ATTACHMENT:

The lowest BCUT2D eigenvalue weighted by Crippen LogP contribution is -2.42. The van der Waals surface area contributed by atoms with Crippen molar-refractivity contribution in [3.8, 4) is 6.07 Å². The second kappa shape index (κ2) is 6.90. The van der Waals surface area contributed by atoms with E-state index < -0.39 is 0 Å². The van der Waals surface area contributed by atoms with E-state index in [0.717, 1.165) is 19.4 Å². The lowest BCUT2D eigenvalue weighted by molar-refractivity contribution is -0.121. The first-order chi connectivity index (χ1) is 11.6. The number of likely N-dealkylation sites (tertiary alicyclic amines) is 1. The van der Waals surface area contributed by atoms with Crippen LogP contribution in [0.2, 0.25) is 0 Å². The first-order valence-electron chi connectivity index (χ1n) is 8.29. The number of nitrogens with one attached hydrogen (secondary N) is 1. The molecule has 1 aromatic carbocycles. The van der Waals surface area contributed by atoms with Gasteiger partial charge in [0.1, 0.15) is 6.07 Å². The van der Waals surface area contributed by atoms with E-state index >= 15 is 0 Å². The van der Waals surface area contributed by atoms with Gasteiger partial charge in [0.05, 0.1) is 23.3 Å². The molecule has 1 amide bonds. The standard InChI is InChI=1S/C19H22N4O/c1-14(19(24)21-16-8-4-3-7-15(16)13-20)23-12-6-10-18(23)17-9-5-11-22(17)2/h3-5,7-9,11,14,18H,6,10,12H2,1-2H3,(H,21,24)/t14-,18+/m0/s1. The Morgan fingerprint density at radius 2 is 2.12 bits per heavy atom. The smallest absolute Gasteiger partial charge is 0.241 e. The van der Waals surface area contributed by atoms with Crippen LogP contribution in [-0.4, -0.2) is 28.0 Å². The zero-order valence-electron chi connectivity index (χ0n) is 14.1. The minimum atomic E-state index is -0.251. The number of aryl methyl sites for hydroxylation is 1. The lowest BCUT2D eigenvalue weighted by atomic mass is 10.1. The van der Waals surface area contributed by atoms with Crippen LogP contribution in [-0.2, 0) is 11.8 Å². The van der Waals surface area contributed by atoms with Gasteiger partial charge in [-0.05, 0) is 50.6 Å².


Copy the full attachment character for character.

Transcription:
The lowest BCUT2D eigenvalue weighted by Crippen LogP contribution is -2.42. The van der Waals surface area contributed by atoms with Crippen molar-refractivity contribution in [3.8, 4) is 6.07 Å². The second kappa shape index (κ2) is 6.90. The van der Waals surface area contributed by atoms with E-state index < -0.39 is 0 Å². The van der Waals surface area contributed by atoms with E-state index in [0.717, 1.165) is 19.4 Å². The lowest BCUT2D eigenvalue weighted by molar-refractivity contribution is -0.121. The first-order chi connectivity index (χ1) is 11.6. The number of likely N-dealkylation sites (tertiary alicyclic amines) is 1. The van der Waals surface area contributed by atoms with Crippen LogP contribution in [0.2, 0.25) is 0 Å². The first-order valence-electron chi connectivity index (χ1n) is 8.29. The number of nitrogens with one attached hydrogen (secondary N) is 1. The molecule has 1 aromatic carbocycles. The van der Waals surface area contributed by atoms with Gasteiger partial charge in [0.1, 0.15) is 6.07 Å². The van der Waals surface area contributed by atoms with E-state index >= 15 is 0 Å². The van der Waals surface area contributed by atoms with Gasteiger partial charge in [0.05, 0.1) is 23.3 Å². The molecule has 1 amide bonds. The standard InChI is InChI=1S/C19H22N4O/c1-14(19(24)21-16-8-4-3-7-15(16)13-20)23-12-6-10-18(23)17-9-5-11-22(17)2/h3-5,7-9,11,14,18H,6,10,12H2,1-2H3,(H,21,24)/t14-,18+/m0/s1. The Morgan fingerprint density at radius 2 is 2.12 bits per heavy atom. The smallest absolute Gasteiger partial charge is 0.241 e. The van der Waals surface area contributed by atoms with Crippen LogP contribution in [-0.4, -0.2) is 28.0 Å². The zero-order valence-electron chi connectivity index (χ0n) is 14.1. The minimum atomic E-state index is -0.251. The number of aryl methyl sites for hydroxylation is 1. The lowest BCUT2D eigenvalue weighted by atomic mass is 10.1. The van der Waals surface area contributed by atoms with Crippen LogP contribution in [-0.2, 0) is 11.8 Å². The van der Waals surface area contributed by atoms with Gasteiger partial charge in [-0.05, 0) is 50.6 Å².